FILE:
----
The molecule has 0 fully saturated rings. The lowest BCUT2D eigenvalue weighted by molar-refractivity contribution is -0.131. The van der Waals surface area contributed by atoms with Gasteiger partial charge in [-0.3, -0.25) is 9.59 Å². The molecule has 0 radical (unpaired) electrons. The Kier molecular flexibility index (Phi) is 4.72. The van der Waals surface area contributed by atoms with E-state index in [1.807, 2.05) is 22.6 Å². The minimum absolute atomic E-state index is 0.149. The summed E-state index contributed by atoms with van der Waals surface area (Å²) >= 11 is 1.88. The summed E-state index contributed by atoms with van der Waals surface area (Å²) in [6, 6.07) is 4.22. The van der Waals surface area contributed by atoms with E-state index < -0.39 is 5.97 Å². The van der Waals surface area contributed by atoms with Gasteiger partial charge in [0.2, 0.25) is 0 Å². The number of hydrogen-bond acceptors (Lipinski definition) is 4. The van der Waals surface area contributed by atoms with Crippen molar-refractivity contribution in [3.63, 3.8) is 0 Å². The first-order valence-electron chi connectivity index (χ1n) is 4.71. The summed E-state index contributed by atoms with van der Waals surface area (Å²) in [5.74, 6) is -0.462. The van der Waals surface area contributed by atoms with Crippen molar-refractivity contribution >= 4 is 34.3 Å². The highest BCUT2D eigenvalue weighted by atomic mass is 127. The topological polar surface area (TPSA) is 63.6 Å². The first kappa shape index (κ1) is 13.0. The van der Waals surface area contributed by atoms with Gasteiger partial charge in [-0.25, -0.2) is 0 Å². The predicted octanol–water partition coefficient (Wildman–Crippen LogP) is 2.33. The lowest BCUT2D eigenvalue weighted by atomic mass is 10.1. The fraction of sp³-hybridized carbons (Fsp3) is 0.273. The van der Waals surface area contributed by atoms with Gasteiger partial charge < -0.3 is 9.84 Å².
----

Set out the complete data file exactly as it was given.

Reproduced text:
The molecule has 0 fully saturated rings. The lowest BCUT2D eigenvalue weighted by molar-refractivity contribution is -0.131. The van der Waals surface area contributed by atoms with Gasteiger partial charge in [-0.3, -0.25) is 9.59 Å². The molecule has 0 radical (unpaired) electrons. The Kier molecular flexibility index (Phi) is 4.72. The van der Waals surface area contributed by atoms with E-state index in [1.807, 2.05) is 22.6 Å². The minimum absolute atomic E-state index is 0.149. The summed E-state index contributed by atoms with van der Waals surface area (Å²) >= 11 is 1.88. The summed E-state index contributed by atoms with van der Waals surface area (Å²) in [6, 6.07) is 4.22. The van der Waals surface area contributed by atoms with E-state index < -0.39 is 5.97 Å². The van der Waals surface area contributed by atoms with Gasteiger partial charge in [0.2, 0.25) is 0 Å². The number of hydrogen-bond acceptors (Lipinski definition) is 4. The van der Waals surface area contributed by atoms with Crippen molar-refractivity contribution in [3.63, 3.8) is 0 Å². The first-order valence-electron chi connectivity index (χ1n) is 4.71. The summed E-state index contributed by atoms with van der Waals surface area (Å²) in [5.74, 6) is -0.462. The van der Waals surface area contributed by atoms with Crippen molar-refractivity contribution >= 4 is 34.3 Å². The highest BCUT2D eigenvalue weighted by atomic mass is 127. The topological polar surface area (TPSA) is 63.6 Å². The first kappa shape index (κ1) is 13.0. The van der Waals surface area contributed by atoms with Gasteiger partial charge in [-0.25, -0.2) is 0 Å². The predicted octanol–water partition coefficient (Wildman–Crippen LogP) is 2.33. The lowest BCUT2D eigenvalue weighted by atomic mass is 10.1. The fraction of sp³-hybridized carbons (Fsp3) is 0.273. The van der Waals surface area contributed by atoms with Gasteiger partial charge < -0.3 is 9.84 Å².